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Career

'I always wanted to work with animals': A day in the life of a border control customs officer

Senior customs officer Debbie Baldock (37) and Ash the Labrador have won the Detector Dog National Champs.

By Julie Jacobson
'Everyone wants to be a dog handler.
It's considered a glamorous job but I don't think people really realise how hard it is. It's not just walking around with a dog on the end of the lead. It's a huge commitment.
People say you shouldn't work with animals and kids – and sometimes you have days where your dog is just like a child, they really push your buttons – but when it's all going to plan, it's one of the most rewarding things you can do.
I was born in Kent, in the UK, and came to New Zealand with my family – Dad was a merchant seaman – when I was five.
I always wanted to work with animals, specifically dogs. I did think about joining the police, but thought I was too young to go straight out of college.
I had no life experience.
So I went to university and did a Bachelor of Commerce, majoring in management and e-commerce, and a Bachelor of Arts in information systems, basically filling in time until I decided what I wanted to do.
Just before I finished my degree, I saw an ad for a Customs inspections officer, so I applied and got the job.
On my first day, I saw they had detector dogs – and that was me! I never looked back. I've been a dog handler for 12 years now.
Ash is still young, but Debbie reckons she's shaping up into her best dog yet.
You do a three-month residential course in Auckland, where the main training facility is.
You are given your dog on the first day and then you train together as a team.
All our dogs are Labradors and are bred for customs work by the Australian Border Force. They are named based on their litter, so a J litter will have all names starting with J and so on.
My first, Dallas, was a hand-me-down. I got her when she was five after her handler at the time left to have a baby.
We worked together for three years before she was retired and became a pet. I had to put her down four months ago – she was just shy of 17.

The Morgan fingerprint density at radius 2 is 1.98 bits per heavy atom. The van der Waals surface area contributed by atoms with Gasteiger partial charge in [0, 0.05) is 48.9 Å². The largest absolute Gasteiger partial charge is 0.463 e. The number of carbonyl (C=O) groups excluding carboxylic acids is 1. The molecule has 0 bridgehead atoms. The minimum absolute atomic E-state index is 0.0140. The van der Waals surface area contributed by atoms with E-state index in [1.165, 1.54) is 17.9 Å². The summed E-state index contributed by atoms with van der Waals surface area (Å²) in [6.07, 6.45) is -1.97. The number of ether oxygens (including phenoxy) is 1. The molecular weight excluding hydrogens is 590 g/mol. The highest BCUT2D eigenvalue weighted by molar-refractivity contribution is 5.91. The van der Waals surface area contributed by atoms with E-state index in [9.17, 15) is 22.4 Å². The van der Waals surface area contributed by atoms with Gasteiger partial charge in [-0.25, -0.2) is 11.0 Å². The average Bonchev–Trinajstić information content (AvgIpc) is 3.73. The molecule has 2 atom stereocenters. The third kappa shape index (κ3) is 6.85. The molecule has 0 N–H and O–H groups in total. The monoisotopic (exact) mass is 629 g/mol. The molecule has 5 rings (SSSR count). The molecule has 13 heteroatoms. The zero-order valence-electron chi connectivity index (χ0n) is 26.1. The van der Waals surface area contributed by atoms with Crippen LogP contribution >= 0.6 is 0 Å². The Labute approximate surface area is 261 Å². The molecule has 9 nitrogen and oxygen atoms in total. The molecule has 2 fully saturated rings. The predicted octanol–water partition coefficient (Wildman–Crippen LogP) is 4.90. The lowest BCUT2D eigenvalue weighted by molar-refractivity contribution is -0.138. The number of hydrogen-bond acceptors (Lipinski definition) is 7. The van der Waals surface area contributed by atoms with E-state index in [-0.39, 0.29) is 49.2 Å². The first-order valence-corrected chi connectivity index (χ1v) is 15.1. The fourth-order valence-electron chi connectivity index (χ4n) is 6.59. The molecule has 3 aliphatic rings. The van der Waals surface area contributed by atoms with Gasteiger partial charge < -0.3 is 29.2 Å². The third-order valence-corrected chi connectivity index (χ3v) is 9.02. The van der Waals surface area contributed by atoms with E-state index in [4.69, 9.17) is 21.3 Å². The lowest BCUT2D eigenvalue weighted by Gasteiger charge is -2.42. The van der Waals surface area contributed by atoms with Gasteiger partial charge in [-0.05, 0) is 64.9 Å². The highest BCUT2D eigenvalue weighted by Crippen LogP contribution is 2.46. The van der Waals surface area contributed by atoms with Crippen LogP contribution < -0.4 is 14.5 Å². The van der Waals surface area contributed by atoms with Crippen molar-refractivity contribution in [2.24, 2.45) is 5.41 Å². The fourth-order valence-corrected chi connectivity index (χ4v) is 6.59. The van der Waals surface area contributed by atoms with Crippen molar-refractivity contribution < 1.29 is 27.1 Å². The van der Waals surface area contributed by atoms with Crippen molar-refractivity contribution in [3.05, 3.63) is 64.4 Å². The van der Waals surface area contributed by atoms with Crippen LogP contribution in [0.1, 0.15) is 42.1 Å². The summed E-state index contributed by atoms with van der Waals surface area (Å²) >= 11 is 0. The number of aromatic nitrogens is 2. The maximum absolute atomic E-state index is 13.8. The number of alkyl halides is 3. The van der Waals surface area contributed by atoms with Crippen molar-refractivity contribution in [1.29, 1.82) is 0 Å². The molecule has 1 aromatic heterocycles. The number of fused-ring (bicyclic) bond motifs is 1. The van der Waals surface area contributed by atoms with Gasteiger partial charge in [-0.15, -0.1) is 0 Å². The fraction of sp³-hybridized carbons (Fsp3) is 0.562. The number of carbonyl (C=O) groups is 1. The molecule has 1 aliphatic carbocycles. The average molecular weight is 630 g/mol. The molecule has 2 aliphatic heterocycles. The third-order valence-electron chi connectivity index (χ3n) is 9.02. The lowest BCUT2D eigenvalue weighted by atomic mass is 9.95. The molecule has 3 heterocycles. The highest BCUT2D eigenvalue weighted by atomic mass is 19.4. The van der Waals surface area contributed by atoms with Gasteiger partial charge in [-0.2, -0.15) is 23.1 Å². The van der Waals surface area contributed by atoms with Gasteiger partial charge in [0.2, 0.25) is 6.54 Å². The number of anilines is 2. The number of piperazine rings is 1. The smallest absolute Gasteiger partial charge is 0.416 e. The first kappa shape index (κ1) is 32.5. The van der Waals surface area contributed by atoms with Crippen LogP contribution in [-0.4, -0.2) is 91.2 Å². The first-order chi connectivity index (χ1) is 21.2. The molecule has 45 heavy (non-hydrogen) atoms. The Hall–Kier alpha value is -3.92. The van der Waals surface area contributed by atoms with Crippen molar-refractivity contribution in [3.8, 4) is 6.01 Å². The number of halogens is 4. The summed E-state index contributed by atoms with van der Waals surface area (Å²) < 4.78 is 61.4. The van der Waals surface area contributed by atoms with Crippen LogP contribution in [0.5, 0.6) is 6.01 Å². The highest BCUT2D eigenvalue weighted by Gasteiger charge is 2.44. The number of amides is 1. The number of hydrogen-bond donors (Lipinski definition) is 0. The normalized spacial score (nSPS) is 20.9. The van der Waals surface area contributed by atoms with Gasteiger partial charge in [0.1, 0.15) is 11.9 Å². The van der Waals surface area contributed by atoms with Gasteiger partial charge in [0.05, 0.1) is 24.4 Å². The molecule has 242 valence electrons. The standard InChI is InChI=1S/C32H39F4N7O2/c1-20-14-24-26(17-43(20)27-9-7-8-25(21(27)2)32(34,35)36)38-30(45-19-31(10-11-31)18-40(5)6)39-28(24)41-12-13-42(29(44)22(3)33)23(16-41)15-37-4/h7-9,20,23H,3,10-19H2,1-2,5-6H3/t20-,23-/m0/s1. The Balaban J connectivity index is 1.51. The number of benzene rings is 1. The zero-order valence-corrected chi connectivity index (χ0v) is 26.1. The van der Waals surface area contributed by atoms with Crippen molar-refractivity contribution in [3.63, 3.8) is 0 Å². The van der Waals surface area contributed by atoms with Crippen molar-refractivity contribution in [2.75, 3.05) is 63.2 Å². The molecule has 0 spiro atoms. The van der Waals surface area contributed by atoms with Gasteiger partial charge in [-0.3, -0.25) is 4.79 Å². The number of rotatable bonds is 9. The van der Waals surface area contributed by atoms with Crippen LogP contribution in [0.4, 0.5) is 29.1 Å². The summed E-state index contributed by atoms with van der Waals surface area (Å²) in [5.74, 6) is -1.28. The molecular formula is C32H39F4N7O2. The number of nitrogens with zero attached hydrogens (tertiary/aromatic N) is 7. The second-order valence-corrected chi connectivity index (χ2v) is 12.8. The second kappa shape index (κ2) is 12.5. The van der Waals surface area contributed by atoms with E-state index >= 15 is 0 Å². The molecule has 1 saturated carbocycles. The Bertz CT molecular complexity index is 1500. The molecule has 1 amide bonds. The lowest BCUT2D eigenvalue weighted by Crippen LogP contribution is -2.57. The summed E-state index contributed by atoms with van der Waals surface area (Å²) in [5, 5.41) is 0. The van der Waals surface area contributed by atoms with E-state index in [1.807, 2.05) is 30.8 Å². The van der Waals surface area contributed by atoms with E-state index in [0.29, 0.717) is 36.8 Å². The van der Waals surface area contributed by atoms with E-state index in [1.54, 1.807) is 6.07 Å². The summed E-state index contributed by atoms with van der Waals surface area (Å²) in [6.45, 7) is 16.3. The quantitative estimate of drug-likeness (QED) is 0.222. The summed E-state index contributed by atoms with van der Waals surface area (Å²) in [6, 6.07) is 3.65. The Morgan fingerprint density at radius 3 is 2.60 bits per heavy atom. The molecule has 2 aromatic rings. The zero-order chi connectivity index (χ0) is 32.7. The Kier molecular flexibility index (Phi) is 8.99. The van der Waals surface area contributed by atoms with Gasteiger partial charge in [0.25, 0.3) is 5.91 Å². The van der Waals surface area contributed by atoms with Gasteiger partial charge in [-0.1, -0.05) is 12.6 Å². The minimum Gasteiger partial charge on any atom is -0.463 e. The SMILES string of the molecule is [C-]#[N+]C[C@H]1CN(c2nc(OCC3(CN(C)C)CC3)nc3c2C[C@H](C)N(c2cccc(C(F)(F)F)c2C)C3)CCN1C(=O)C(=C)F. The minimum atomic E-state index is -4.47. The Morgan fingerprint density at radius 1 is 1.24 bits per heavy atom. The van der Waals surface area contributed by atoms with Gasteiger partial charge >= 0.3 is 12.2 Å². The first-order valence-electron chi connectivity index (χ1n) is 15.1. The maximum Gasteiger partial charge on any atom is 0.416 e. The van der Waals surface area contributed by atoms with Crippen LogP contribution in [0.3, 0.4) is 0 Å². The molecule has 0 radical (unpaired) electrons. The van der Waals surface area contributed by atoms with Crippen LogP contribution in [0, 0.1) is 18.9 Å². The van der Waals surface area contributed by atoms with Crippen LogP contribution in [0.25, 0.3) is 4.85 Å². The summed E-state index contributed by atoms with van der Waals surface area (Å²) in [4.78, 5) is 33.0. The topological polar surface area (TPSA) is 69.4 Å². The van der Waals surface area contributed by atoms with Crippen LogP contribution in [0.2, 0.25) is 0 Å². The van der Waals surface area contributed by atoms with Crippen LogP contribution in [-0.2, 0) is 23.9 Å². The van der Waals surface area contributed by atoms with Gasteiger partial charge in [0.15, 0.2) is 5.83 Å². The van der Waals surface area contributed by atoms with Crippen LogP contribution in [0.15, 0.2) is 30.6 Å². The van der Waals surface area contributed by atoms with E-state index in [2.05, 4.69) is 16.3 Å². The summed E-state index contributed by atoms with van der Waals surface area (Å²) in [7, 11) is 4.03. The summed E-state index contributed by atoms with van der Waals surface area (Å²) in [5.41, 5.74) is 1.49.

Jerry was my next dog.
I got him when he was 13 months old. Getting a new dog is almost like starting a new job.
You go from having a really experienced dog that knows exactly what to do to one that doesn't know anything.
I worked with Jerry till he was seven-and-a-half. He's at home now and has just turned 10.
Ash is four. I think she'll be my most successful dog but she's also been the most challenging.
She's a cheeky little thing. She's a bit of a bossy boots – she likes to be in charge and lets other dogs know it!
She has her own business card that I hand out to kids at the airport, or when I've done a talk at a school.
Dallas (left), who died recently, was Debbie's first partner, while Jerry (right) is enjoying his retirement.
Detector dogs are trained to find a range of illicit drugs as well as large amounts of cash.
When they find something, they show a change in behaviour – in our case, they sit. This is a passive response, which also ensures they never come into contact with drugs.
Their reward is a toy.
Dogs will have other toys but then they'll have the ultimate toy. That toy is the be-all and end-all for the dog.
It's gold, the drive for them wanting to work. My dog, Ash, won't focus on anything bar that toy. You can have all sorts of distractions going on and she won't care.
It's all about that toy.
Although I'm Wellington-based, I sometimes help out other teams around the country. If it is a greater distance we will fly, otherwise driving is the other option.
Our vehicles are kitted out to carry and house our dogs.
We search at ports, including on cruise ships, and at airports, plus we search mail and help police with warrants.
The dogs have little life jackets that they might need to wear sometimes, and they have drop harnesses that we use to get them in and out of some places, like up and down a ladder on a ship.
It can be quite a sight for some passengers, seeing the dogs in their booties, which they wear to prevent damage from their toenails or to protect them from chemicals or glass.
Sometimes you get the feeling that all eyes are on you, then you realise, no, they're not, they're looking at your dog!
People will say, 'Oh, you're gorgeous aren't you?' But it's not me they're talking about, it's Ash!"

Quick-fire questions:

You win $1 million.What will you do with it?
Probably pay off the mortgage, as boring as that sounds, give some to family and, if there's any left, definitely an overseas trip!
What's always in your fridge?
Avocado (best on toast with tomato and bacon).
What's your most over-used word or phrase?
Like.

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